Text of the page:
Wednesday, 6 December 2017

Fat-headed Lizzie's parents

Visiting a friend in Byfield earlier today I had a surprise. My route took me down an alley (or jitty in Northamptonshire) connecting High Street and Church Street, a thoroughfare I use only occasionally. The surprise consisted of a fine specimen of Fatsia japonica. I must have passed it several times over the years but this, being a winter flowering shrub, had been overlooked. There is really no excuse for it has fine, attractive foliage, which can help to create a sub-tropical effect in the garden.
Fatsia japonica scrambles over a fence. Byfield, Northants.
6 December, 2017
The flowers of this plant, native to Japan, are rich in nectar and even in winter, given a spell of fine weather, they will attract a remarkably large number of flies. It is reasonably hardy and seems unfussy about soils. Unsurprisingly the Royal Horticultural Society awarded it a First Class Certificate in 1966.
If, on closer examination, it appears to resemble ivy, that is no surprise, for both plants belong to the same family, the Araliaceae.
Fatsia flowers are in globose panicles and are rich in nectar.
Sure enough, not more than twenty metres away, I encountered an Ivy, Hedera helix, and was able to note the similarities. In both plants the flowers are borne in globose panicles and although the leaf shapes are different both consist of evergreen, glossy and rather leathery foliage. You may, like me, be surprised that the two plants are placed in different genera, particularly as they will hybridise.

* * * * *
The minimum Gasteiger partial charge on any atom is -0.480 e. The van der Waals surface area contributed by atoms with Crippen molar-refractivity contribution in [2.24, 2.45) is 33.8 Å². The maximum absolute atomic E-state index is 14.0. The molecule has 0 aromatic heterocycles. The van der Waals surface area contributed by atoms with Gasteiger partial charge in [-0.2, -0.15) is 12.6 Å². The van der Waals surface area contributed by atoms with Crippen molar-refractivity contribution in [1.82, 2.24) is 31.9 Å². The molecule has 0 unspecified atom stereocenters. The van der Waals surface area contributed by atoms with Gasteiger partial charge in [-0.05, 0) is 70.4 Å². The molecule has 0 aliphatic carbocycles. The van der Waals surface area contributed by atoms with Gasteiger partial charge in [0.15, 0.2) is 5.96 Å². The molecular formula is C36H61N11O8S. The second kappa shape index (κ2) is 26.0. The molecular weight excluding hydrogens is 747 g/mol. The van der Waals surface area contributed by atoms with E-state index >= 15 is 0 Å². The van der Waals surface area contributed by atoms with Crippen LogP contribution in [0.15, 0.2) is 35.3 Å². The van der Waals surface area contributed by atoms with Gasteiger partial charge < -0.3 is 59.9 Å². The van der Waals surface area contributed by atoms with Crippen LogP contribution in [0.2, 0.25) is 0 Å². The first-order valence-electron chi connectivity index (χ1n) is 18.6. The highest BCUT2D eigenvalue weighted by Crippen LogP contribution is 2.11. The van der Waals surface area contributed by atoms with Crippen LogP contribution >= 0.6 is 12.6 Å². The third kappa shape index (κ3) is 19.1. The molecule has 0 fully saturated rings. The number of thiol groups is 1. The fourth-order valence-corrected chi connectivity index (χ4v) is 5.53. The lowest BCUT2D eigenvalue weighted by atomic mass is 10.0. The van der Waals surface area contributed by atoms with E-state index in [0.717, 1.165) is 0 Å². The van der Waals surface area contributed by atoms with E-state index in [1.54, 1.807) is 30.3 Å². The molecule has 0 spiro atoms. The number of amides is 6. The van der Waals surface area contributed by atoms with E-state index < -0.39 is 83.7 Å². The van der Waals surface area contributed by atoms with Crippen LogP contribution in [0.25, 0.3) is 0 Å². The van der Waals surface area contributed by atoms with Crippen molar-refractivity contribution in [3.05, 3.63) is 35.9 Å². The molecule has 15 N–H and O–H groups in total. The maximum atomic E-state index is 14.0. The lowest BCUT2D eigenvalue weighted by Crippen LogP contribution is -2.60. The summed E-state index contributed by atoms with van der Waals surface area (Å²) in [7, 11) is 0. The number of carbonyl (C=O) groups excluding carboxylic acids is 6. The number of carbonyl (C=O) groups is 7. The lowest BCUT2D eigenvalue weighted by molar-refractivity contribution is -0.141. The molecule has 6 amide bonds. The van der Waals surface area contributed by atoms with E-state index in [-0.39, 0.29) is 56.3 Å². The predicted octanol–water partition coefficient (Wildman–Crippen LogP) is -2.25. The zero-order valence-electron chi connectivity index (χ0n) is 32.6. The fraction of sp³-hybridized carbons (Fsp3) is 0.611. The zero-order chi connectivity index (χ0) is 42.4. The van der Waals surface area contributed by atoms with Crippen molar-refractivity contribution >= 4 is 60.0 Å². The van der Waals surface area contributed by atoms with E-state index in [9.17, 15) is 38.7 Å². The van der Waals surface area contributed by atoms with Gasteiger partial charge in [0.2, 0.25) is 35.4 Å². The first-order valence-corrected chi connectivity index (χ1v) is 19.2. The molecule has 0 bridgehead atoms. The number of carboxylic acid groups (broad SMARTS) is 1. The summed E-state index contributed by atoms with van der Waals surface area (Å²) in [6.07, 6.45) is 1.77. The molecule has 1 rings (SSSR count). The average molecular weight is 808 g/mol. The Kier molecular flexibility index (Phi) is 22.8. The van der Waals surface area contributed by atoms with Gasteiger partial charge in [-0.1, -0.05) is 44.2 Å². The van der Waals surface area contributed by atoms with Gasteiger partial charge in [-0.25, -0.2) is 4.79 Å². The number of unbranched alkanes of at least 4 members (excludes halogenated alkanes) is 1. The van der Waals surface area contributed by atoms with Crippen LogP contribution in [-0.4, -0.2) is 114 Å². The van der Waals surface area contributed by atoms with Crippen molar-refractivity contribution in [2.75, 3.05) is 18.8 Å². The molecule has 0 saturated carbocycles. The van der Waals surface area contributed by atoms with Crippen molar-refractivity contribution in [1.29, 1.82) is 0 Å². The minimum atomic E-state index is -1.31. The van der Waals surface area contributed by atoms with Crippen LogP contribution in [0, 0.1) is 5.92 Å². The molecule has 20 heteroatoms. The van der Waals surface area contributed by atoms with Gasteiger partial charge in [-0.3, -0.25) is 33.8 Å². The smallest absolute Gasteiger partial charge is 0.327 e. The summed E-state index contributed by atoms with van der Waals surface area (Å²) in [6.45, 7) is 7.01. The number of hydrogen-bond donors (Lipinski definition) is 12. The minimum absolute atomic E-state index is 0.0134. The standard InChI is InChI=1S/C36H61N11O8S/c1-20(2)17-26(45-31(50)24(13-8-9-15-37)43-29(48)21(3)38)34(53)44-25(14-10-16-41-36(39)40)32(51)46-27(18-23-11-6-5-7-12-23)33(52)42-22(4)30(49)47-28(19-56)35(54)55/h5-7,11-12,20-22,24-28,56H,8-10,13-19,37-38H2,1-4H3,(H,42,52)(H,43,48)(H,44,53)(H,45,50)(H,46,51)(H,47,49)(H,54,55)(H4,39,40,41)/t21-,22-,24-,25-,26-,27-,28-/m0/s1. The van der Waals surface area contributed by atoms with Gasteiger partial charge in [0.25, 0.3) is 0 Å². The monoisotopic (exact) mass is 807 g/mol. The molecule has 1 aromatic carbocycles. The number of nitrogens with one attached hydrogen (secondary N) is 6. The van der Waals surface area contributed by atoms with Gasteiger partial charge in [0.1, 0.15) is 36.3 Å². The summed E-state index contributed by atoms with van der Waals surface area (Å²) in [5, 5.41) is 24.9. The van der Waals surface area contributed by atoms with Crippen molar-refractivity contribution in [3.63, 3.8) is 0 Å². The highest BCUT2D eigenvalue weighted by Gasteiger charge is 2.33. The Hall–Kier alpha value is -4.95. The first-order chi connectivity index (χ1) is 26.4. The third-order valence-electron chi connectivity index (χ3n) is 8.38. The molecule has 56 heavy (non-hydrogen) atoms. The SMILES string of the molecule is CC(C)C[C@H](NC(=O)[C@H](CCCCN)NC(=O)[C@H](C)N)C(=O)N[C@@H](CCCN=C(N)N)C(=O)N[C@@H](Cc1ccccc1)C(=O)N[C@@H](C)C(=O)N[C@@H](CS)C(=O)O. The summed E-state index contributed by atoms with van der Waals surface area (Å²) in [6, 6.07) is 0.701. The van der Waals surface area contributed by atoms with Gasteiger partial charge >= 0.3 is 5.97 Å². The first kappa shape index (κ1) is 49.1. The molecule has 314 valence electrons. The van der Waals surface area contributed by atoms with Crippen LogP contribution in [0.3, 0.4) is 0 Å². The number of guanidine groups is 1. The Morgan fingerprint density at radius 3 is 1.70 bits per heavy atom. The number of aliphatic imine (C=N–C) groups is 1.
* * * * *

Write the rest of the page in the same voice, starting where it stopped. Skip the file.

Ivy grew a short distance away. The inflorescences are similar.
Byfield, 6 December, 2017
Generally speaking plants only readily hybridise if they are in the same genus. Thus our two native oaks, Quercus robur and Q. petraea will form a hybrid, Quercus x rosacea, with characteristics intermediate between the two. The x, denoting a hybrid, is placed between the generic and specific names. Where hybrids occur between two different genera a different situation prevails. The cross between Hedera helix and Fatsia japonica is such an intergeneric hybrid and is called x Fatshedera lizei; here the x appears before the full name. The cross was first made in France in 1912 but has since been achieved on a number of occasions, each time with a slightly different result.
The relative ease by which these hybrids are produced seems to me to be an argument for placing the parents in the same genus - but then, I am not a botanist. Perhaps it is that one, ivy, is a climber and the other is not.
Unsurprisingly this hybrid is known, in the U.S.A. at least, as Fat-headed Lizzie.




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